Proceeds of Crime Act (POCA) proceedings may follow a conviction where the Prosecution have proved a defendant sufficiently gained financially from their criminal activity or where a defendant has been convicted of a ‘lifestyle offence’. The aim of POCA proceedings is to confiscate from the defendant money which is purported to have been obtained illegally.
Offences deemed to provide a criminal lifestyle are set out in Schedule 2 of the Proceeds of Crime Act 2002 and include drugs trafficking, human trafficking, money laundering, intellectual property violations and blackmail. Once convicted one of these offences there is a (rebuttable) presumption that the defendant benefited financially from their involvement.
Figures for the amount benefitted by the Defendant from their criminal conduct and the available amount the Defendant must repay of the benefit will either be agreed between the Prosecution and the Defence or will be decided by the Court at a confiscation hearing.
The Prosecution will sometimes assert that a Defendant has hidden assets in order to inflate the available amount. The burden of proof is on the Defence to show that on the balance of probabilities that the Defendant does not have those hidden assets. The task of proving a negative is not simple and providing clear evidence is a paramount priority in these cases.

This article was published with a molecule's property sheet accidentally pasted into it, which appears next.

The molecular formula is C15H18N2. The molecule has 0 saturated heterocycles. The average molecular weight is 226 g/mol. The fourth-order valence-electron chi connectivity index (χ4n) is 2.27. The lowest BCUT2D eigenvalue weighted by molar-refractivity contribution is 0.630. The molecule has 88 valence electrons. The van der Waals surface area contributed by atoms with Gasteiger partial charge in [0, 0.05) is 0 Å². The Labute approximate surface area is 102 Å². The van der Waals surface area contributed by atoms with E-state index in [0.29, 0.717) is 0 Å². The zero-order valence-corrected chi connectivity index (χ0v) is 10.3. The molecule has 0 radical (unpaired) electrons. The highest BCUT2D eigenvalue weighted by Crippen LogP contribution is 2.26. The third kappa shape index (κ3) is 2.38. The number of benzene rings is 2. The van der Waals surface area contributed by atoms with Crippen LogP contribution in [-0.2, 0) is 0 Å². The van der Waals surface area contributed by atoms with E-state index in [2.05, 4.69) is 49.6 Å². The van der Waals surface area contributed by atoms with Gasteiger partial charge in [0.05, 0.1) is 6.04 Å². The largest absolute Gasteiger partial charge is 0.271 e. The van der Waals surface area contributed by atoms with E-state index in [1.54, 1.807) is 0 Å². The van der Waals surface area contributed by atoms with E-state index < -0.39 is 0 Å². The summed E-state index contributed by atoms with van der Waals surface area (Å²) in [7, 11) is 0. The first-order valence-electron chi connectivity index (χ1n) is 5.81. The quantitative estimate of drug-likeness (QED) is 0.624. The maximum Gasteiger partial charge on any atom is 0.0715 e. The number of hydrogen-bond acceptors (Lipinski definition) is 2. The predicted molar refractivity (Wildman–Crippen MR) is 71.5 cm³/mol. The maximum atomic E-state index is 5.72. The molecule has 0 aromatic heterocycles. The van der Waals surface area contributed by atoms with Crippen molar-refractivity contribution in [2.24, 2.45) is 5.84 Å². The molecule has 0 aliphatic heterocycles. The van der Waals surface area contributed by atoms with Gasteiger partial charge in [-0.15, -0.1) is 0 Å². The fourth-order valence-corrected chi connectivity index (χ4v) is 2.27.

The penalty for breaching a confiscation order is a custodial sentence and as such it is important to be represented by capable and tenacious lawyers.
The experienced team of lawyers at Richardson Lissack will challenge the Prosecution’s assertions and work ardently to ensure you are not unfairly punished financially in addition to a criminal conviction. We work with specialist Forensic Accountants and financial investigators where appropriate to support your position with the best evidence possible. We have experience reducing multi-million pound POCA matters and dealing with those which are complicated by hidden assets and third party interests.